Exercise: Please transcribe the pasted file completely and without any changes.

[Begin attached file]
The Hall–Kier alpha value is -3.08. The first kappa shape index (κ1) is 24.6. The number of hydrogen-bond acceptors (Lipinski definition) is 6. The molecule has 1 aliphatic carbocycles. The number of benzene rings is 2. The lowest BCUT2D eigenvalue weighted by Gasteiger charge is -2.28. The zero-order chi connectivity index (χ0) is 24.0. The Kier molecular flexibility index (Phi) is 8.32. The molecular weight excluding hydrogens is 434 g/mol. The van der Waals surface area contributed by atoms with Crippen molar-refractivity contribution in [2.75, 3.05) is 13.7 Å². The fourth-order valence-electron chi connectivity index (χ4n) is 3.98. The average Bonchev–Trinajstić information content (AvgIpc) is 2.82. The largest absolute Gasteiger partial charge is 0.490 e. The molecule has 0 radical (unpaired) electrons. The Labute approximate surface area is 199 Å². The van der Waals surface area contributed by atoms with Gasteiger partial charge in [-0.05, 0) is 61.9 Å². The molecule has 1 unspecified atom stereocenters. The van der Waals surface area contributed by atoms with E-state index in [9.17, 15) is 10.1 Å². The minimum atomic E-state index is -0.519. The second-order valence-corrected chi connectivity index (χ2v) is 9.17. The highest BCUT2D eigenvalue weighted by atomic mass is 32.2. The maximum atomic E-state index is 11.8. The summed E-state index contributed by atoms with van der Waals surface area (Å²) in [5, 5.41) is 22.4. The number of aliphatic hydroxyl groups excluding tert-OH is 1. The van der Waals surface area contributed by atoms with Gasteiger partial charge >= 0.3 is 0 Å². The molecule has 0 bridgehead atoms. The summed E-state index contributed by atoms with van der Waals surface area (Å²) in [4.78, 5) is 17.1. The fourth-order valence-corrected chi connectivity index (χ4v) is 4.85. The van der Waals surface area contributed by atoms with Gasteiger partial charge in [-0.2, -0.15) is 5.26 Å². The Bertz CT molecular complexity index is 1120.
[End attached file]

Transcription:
The Hall–Kier alpha value is -3.08. The first kappa shape index (κ1) is 24.6. The number of hydrogen-bond acceptors (Lipinski definition) is 6. The molecule has 1 aliphatic carbocycles. The number of benzene rings is 2. The lowest BCUT2D eigenvalue weighted by Gasteiger charge is -2.28. The zero-order chi connectivity index (χ0) is 24.0. The Kier molecular flexibility index (Phi) is 8.32. The molecular weight excluding hydrogens is 434 g/mol. The van der Waals surface area contributed by atoms with Crippen molar-refractivity contribution in [2.75, 3.05) is 13.7 Å². The fourth-order valence-electron chi connectivity index (χ4n) is 3.98. The average Bonchev–Trinajstić information content (AvgIpc) is 2.82. The largest absolute Gasteiger partial charge is 0.490 e. The molecule has 0 radical (unpaired) electrons. The Labute approximate surface area is 199 Å². The van der Waals surface area contributed by atoms with Gasteiger partial charge in [-0.05, 0) is 61.9 Å². The molecule has 1 unspecified atom stereocenters. The van der Waals surface area contributed by atoms with E-state index in [9.17, 15) is 10.1 Å². The minimum atomic E-state index is -0.519. The second-order valence-corrected chi connectivity index (χ2v) is 9.17. The highest BCUT2D eigenvalue weighted by atomic mass is 32.2. The maximum atomic E-state index is 11.8. The summed E-state index contributed by atoms with van der Waals surface area (Å²) in [5, 5.41) is 22.4. The number of aliphatic hydroxyl groups excluding tert-OH is 1. The van der Waals surface area contributed by atoms with Gasteiger partial charge >= 0.3 is 0 Å². The molecule has 0 bridgehead atoms. The summed E-state index contributed by atoms with van der Waals surface area (Å²) in [4.78, 5) is 17.1. The fourth-order valence-corrected chi connectivity index (χ4v) is 4.85. The van der Waals surface area contributed by atoms with Gasteiger partial charge in [-0.2, -0.15) is 5.26 Å². The Bertz CT molecular complexity index is 1120.